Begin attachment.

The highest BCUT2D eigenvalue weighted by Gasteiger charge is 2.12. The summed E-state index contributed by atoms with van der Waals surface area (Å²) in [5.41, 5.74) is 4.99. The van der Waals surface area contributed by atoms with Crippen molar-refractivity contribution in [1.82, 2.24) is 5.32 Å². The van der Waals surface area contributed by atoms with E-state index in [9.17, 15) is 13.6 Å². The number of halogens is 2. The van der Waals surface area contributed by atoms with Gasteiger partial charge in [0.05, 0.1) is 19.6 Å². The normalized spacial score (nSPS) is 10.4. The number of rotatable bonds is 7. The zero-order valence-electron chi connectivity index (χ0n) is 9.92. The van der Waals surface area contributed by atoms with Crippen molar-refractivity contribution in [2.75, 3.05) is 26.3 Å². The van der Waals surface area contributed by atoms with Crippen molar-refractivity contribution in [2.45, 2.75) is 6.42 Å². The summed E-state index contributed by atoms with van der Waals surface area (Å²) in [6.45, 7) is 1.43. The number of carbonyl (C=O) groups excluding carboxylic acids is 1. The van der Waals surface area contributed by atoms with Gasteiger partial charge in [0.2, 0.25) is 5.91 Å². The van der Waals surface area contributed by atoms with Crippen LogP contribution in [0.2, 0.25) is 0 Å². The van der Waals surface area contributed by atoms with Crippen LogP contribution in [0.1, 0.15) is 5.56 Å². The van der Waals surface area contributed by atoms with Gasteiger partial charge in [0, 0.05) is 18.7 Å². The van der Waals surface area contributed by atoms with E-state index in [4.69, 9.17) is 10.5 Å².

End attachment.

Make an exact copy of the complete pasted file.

The highest BCUT2D eigenvalue weighted by Gasteiger charge is 2.12. The summed E-state index contributed by atoms with van der Waals surface area (Å²) in [5.41, 5.74) is 4.99. The van der Waals surface area contributed by atoms with Crippen molar-refractivity contribution in [1.82, 2.24) is 5.32 Å². The van der Waals surface area contributed by atoms with E-state index in [9.17, 15) is 13.6 Å². The number of halogens is 2. The van der Waals surface area contributed by atoms with Gasteiger partial charge in [0.05, 0.1) is 19.6 Å². The normalized spacial score (nSPS) is 10.4. The number of rotatable bonds is 7. The zero-order valence-electron chi connectivity index (χ0n) is 9.92. The van der Waals surface area contributed by atoms with Crippen molar-refractivity contribution in [2.75, 3.05) is 26.3 Å². The van der Waals surface area contributed by atoms with Crippen molar-refractivity contribution in [2.45, 2.75) is 6.42 Å². The summed E-state index contributed by atoms with van der Waals surface area (Å²) in [6.45, 7) is 1.43. The number of carbonyl (C=O) groups excluding carboxylic acids is 1. The van der Waals surface area contributed by atoms with Gasteiger partial charge in [0.2, 0.25) is 5.91 Å². The van der Waals surface area contributed by atoms with Crippen LogP contribution in [0.2, 0.25) is 0 Å². The van der Waals surface area contributed by atoms with Crippen LogP contribution in [0.1, 0.15) is 5.56 Å². The van der Waals surface area contributed by atoms with Gasteiger partial charge in [0, 0.05) is 18.7 Å². The van der Waals surface area contributed by atoms with E-state index in [4.69, 9.17) is 10.5 Å².